The Japanese landed on Java on 1 March, 1942. Singapore had fallen two weeks before, those British troops which had succeeded in getting away in time landing at various points along the coast of Sumatra and at Batavia (the old name for Java).
Eventually all, I believe, arrived in Java.
I may mention that I had, and still have, no information as to the exact course of the events at that time apart from what one could read in the newspapers and observe personally. And as it is already four and a half years since these events occurred I must rely on a very faulty memory to describe the happenings of this particular period which, by its very nature, was one of great confusion. Consequently I will doubtless be guilty of many inaccuracies of detail on various points.
Ena and I were in the Elita Cinema at the second performance on the night proceeding the fatal day. About half way through the main feature (what the picture was, I cannot recollect) there was some commotion behind us at the door leading to the stalls where we were sitting and, suddenly, a stentorian voice shatters the comparative stillness. "Mannen van de -------, onmiddelijk inrukken!" (Men of the -------, fall in immediately)
There is a stir and a welling up of excited subdued talk in the hall, but remarkably enough, nobody moves. One gets the impression of a sort of impatient resentment at the interruption. Quite probably it occurs at a tense moment in the film.
The call is repeated and now various figures are seen moving towards the exit, and there is a lot of loud talk in the foyer outside. Somehow everybody seems to be intuitively aware that this is no more precautionary or practice measure, but the real thing at last.
Ever since Holland's declaration of war on Japan immediately after the Pearl Harbour disaster, intensive ARP (Air Raid Precaution) exercises had been the rule and everybody had been kept busy building air raid shelters and reacting at all hours to the day and night to the wail of the very efficient siren systems which had been installed throughout Bandoeng. It is possible that many of the alarms, particularly after the fall of Singapore, were real ones but actually we did not see any Jap planes or hear bombs fall until after the landings on Java. And even in the ensuing week, which terminated in the capitulation, we were not to experience very much in the way of aerial warfare.
During this eventful week, Bandoeng became the scene of almost indescribable confusion and feverish activity. The town was suddenly full of British troops and mechanised equipment. Dutch Government departments and many Dutch and British business houses and banks had also transferred their seats from Batavia to Bandoeng. Almost overnight, it seemed that the comparatively small town of Bandoeng had undergone a metamorphosis and become a fully fledged metropolis.
This, for Bandoeng, unusual activity had actually begun on a small scale sometime in January, if I recollect aright, with the arrival of General Wavell and his staff, who set up their headquarters at Lembang, a small place some 16 kilometres to the north of the town. Wavell's main task was to organise the British forces in the region so that British territory was protected against a Japanese attack. At this time, we fully expected that Java was to be the centre of resistance to the Japanese advance and were consequently extremely optimistic as to the future. Wavell's silent and sudden departure shortly before the fall of Singapore struck an ominous note, however, and left us with the uneasy feeling that the outlook was not so rosy as we had been leading ourselves to believe.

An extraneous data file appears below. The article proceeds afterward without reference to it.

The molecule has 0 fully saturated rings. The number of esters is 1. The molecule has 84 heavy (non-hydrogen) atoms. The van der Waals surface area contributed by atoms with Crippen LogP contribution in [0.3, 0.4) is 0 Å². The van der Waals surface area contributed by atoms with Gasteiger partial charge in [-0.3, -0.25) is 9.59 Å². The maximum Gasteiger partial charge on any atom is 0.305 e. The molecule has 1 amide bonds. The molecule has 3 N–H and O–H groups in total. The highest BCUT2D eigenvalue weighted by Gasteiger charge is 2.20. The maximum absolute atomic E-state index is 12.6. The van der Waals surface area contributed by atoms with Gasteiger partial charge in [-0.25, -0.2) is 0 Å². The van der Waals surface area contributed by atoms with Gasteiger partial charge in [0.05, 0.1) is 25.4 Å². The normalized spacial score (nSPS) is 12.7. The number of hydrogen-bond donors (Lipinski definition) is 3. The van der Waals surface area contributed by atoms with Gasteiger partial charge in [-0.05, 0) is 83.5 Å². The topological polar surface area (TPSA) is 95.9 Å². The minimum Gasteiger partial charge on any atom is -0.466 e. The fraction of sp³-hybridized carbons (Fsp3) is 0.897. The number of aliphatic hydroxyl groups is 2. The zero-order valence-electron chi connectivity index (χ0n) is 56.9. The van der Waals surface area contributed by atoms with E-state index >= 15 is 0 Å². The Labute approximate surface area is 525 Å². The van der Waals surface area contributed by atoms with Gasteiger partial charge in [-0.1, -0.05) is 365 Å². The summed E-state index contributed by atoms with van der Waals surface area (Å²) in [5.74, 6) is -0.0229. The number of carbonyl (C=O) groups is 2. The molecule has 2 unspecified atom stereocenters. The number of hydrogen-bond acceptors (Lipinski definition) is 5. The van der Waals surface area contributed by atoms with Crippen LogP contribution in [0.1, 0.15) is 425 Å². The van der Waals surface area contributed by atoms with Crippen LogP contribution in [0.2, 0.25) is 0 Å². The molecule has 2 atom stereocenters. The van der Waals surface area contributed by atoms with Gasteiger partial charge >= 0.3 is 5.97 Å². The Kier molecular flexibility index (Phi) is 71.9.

In this connection, it is interesting to record that almost three years later I met an old friend in the Baros camp who was still feeling very aggrieved and resentful at Wavell's having 'folded his tent like the Arab, and silently stolen away'. This chap held at the time a very responsible position in the Dutch Government radio telephone department and had been put in charge of the linking up of the British Headquarters with the world generally, I presume.
Anyhow, he described to me how he had got everything fixed up, all connections made, etc with the only finishing touches to be put to the Lembang end ( a couple of hours drive from Bandoeng). I can sympathise with his feelings of intense annoyance when he discovered that the whole outfit had disappeared overnight, not a soul being left behind to put into use all the very intricate and complicated apparatus which he had had to put together.
All the same, if it was, as I have long suspected, part of the Allied high strategy to give every semblance of permanence to Wavell's presence in Java and thus draw a red herring across the path of the Japanese line of advance, then this seemingly very rude behaviour was fully justified as it seems quite evident that the plan succeeded brilliantly. In the light of subsequent events it would indeed appear that the Allied Command had resolved on the undoubtedly tragic but necessary and unavoidable course of sacrificing Java in the interests of the future plan of campaign.
The impression that Java was used a bait to catch a big fish is strengthened by the fact that the Japs landed something like 200,000 men on Java, when, in fact 20,000 would no doubt have sufficed to do all they had to do .
******* to be continued